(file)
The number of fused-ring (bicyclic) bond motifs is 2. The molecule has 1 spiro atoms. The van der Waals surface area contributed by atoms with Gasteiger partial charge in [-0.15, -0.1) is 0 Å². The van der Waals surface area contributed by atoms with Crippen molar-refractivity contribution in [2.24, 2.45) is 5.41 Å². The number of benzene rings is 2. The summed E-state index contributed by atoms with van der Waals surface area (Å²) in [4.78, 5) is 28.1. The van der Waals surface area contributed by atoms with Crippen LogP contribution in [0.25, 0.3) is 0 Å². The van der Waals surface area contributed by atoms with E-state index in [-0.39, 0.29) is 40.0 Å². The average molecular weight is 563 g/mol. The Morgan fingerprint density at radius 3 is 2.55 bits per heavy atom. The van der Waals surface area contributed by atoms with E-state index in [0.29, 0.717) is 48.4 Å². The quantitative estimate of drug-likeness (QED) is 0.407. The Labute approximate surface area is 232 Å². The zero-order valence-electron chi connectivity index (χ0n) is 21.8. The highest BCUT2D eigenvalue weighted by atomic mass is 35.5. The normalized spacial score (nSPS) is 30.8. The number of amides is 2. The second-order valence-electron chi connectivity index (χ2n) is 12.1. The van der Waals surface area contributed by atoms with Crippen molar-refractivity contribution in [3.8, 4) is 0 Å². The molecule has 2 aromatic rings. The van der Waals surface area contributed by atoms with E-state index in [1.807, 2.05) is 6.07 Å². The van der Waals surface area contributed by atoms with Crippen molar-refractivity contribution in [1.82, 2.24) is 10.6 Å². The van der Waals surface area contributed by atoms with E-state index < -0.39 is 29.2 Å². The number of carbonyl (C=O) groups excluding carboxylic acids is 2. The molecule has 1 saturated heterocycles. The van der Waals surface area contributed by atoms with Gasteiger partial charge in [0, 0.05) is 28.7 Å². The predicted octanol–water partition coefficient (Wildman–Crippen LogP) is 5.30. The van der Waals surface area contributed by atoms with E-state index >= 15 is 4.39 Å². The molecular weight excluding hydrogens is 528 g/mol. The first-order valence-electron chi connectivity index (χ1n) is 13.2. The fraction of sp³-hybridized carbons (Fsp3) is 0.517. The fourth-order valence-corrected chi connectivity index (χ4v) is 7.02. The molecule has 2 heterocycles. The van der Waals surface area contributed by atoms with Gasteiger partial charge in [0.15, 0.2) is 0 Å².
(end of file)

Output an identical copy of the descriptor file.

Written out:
The number of fused-ring (bicyclic) bond motifs is 2. The molecule has 1 spiro atoms. The van der Waals surface area contributed by atoms with Gasteiger partial charge in [-0.15, -0.1) is 0 Å². The van der Waals surface area contributed by atoms with Crippen molar-refractivity contribution in [2.24, 2.45) is 5.41 Å². The number of benzene rings is 2. The summed E-state index contributed by atoms with van der Waals surface area (Å²) in [4.78, 5) is 28.1. The van der Waals surface area contributed by atoms with Crippen LogP contribution in [0.25, 0.3) is 0 Å². The van der Waals surface area contributed by atoms with E-state index in [-0.39, 0.29) is 40.0 Å². The average molecular weight is 563 g/mol. The Morgan fingerprint density at radius 3 is 2.55 bits per heavy atom. The van der Waals surface area contributed by atoms with E-state index in [0.29, 0.717) is 48.4 Å². The quantitative estimate of drug-likeness (QED) is 0.407. The Labute approximate surface area is 232 Å². The zero-order valence-electron chi connectivity index (χ0n) is 21.8. The highest BCUT2D eigenvalue weighted by atomic mass is 35.5. The normalized spacial score (nSPS) is 30.8. The number of amides is 2. The second-order valence-electron chi connectivity index (χ2n) is 12.1. The van der Waals surface area contributed by atoms with Crippen molar-refractivity contribution in [3.8, 4) is 0 Å². The molecule has 2 aromatic rings. The van der Waals surface area contributed by atoms with E-state index in [1.807, 2.05) is 6.07 Å². The van der Waals surface area contributed by atoms with Crippen molar-refractivity contribution in [1.82, 2.24) is 10.6 Å². The van der Waals surface area contributed by atoms with E-state index < -0.39 is 29.2 Å². The number of carbonyl (C=O) groups excluding carboxylic acids is 2. The molecule has 1 saturated heterocycles. The van der Waals surface area contributed by atoms with Gasteiger partial charge in [0, 0.05) is 28.7 Å². The predicted octanol–water partition coefficient (Wildman–Crippen LogP) is 5.30. The van der Waals surface area contributed by atoms with E-state index >= 15 is 4.39 Å². The molecular weight excluding hydrogens is 528 g/mol. The first-order valence-electron chi connectivity index (χ1n) is 13.2. The fraction of sp³-hybridized carbons (Fsp3) is 0.517. The fourth-order valence-corrected chi connectivity index (χ4v) is 7.02. The molecule has 2 heterocycles. The van der Waals surface area contributed by atoms with Gasteiger partial charge in [0.15, 0.2) is 0 Å².